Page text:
There will be plenty of opportunity for redemption for Intel in the coming weeks and months, that's for sure. The company will have ample opportunity to say plenty of nice things about Windows 8.

George is a founding editor of TabTimes and currently works for Wikia.com as Director of Programming

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Comments

 
  • AlnHouston
    1 year 8 months ago

    Otellini is right! Microsoft did release Windows 8 too early. I bought it back in November and had to call into their tech support almost every other day for about six weeks. Their techs did not know too much more than I did about it but they lied and bluffed their way through every call. A different so-called supervisor promised to get it resolved every time. From India to The Phillipines to Hell Hole, Nebraska. The Windows 8 store is a joke and most of the customer service/tech support people who I talked to did not know anything about it. Finally, Windows 8 went beserk and wiped out all my personal files as well as all of the customizations and downloads I had on my pc. All Microsoft did about all of that, all of those many calls to tech support. was refund my money. I put Windows 7 back on my pc and started all over again. I was so teed off that I went out and bought an iMac. I am going to ween myself off of Windows and Microsoft. Microsoft should show more professional pride about that piece of junk and the way they handled my issues. I wish.

  • shirlie
    2 years 1 month ago

    i used to find it a real pain trying to sort emails out on the ipad and find Mail really limited
    thank god for this new feature, but i am still going to keep my altamail app to sort some of the email accounts out

  • George Jones
    2 years 1 month ago
    Richard, thanks for the thoughtful comment. I do agree with you that the 9-inch device is interesting. My bigger beef is that a few months ago, B&N teased this announcement by saying we'd see something we'd never seen before. I'm not sure a 9-inch ICS color e-reader fits into that category. This said, I liked the original color Nook, and I think there's great potential here. If I had to bet, I'd say go Windows with the next iteration b/c of the Microsoft connection. Ultimately, I think the real strength for B&N is going to be on the software side of things on Windows tablets, not hardware. And (unfortunately) certainly not brick and mortar stores. It just seems like a tough road to be competing against Apple and Amazon on the tablet front.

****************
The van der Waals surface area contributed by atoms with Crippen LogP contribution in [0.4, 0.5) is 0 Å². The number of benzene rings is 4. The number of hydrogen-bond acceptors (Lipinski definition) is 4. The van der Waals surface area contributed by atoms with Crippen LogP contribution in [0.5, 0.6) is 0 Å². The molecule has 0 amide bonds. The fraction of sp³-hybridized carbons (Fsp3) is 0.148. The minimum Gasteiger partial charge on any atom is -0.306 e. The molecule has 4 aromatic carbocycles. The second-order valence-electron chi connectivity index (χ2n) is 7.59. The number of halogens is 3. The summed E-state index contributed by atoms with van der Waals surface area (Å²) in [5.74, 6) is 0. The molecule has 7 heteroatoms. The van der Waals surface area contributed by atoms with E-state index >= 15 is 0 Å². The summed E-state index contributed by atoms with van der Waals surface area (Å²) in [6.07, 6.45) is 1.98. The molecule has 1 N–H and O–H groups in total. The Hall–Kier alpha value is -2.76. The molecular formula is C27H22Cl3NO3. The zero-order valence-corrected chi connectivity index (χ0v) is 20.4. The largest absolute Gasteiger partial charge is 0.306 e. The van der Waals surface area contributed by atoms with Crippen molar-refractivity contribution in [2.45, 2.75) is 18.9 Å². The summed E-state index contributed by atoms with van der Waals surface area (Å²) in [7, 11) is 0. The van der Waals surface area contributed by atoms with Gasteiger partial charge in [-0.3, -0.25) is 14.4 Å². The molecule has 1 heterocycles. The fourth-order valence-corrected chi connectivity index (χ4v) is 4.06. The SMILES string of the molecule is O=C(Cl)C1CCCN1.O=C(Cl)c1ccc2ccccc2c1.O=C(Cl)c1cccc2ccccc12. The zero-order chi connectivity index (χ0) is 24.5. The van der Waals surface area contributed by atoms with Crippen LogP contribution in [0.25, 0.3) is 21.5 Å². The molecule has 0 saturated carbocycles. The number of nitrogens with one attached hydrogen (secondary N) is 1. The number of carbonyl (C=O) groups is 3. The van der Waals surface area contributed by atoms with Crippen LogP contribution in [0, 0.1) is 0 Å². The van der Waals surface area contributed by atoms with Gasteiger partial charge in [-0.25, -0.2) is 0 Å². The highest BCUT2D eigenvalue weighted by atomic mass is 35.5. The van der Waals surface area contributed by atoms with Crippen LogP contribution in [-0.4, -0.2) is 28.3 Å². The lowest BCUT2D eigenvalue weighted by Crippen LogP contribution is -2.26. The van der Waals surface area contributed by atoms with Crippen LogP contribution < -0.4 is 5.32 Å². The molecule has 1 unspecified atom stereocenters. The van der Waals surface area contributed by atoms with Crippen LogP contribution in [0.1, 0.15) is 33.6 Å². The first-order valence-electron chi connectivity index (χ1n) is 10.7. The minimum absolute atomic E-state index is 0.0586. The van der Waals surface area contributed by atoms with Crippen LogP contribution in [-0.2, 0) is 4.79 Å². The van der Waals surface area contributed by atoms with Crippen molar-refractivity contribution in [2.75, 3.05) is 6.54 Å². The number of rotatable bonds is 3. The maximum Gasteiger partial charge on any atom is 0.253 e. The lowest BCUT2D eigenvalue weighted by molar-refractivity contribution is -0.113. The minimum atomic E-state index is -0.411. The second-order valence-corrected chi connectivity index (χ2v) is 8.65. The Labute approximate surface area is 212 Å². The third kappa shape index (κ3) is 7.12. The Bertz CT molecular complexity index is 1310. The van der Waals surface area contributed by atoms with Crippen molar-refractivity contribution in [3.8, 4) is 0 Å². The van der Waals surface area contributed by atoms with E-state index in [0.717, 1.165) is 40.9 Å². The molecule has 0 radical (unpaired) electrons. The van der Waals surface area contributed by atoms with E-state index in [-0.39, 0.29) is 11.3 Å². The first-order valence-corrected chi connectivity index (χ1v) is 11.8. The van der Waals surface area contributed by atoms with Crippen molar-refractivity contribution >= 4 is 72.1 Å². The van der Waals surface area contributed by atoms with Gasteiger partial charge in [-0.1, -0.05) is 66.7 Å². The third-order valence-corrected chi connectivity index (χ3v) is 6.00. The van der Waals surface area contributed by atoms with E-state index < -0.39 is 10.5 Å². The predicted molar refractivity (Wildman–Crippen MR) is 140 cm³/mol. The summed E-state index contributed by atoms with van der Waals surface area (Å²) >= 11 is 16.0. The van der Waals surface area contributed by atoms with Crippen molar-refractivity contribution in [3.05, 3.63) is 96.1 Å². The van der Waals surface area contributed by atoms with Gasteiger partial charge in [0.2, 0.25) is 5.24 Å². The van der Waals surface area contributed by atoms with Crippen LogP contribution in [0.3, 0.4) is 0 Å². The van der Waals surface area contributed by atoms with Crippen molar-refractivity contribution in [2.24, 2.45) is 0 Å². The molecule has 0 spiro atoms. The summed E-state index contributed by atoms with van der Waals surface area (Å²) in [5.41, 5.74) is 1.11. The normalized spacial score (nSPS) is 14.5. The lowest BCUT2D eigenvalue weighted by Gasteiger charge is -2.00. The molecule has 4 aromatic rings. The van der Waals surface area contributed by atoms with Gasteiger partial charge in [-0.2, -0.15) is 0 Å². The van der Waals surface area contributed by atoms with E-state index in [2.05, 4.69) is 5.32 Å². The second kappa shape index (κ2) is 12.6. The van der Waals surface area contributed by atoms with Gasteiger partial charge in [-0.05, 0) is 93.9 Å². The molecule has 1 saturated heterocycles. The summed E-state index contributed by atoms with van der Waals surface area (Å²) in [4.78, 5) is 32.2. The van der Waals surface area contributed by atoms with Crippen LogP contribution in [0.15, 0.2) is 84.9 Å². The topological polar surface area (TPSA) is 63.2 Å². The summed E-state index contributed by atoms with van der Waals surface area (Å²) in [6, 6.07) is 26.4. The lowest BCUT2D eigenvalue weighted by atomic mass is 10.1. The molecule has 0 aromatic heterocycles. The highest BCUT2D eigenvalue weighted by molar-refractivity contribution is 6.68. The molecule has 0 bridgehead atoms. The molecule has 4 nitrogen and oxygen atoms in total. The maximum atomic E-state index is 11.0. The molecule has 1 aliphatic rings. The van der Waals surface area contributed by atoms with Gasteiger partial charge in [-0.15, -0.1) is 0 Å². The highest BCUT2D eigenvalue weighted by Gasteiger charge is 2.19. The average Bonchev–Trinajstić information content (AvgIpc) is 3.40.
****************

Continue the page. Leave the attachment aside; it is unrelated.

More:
• autotraveler
    2 years 1 month ago

    George, I read every one of your posts and agree with your observations most of the time but disagree with you here. I don't think Barnes and Noble disappoints here, especially with regard to the 9-inch device.

    The 9-inch device is really the first credible alternative to the class-leading iPad. While there are many similarly-sized devices to the iPad, none of them have a massive content library (and supporting website) along with 700+ retail locations, the latter is what still separates B&N from Amazon. At a price just slightly more that half that of a 16GB, WiFi-only New iPad, it's the first device that has most of the components in place to directly compete with the iPad. Where it falls short is the lack of an app ecosystem, but is that important for those customers who really want a color e-reader on steroids that can access the Internet and read E-mail? After all, this is how most people use their iPads.

    With a built-in customer base with Reader's Advantage that captures the member's E-mail address at the brick and mortar point of sale, the Nook product line has a competitive advantage that can't be matched by hardware-only vendors, and is rivaled only by Apple and Amazon. I think the $269 retail price point is compelling although I feel that $249, or even $199 would have been a game changer.

    What we have to figure out is how the next-generation Nook in 2013 will be powered, Android or Windows given Microsoft's investment in Nook? What do you think?

    I tend to look at the tabletsphere from two perspectives, first as someone who spent more than 20 years in retail, and now as a digital publisher so I recognize my perspective is radically different than yours. I post here just to point out that some of us look at tablets differently than you while respecting your perspectives coming from the tech side.

    Richard Truesdell
    Editorial Director, AutomotiveTraveler.com, Automotive Traveler magazine (http://bit.ly/AutoTraveler2)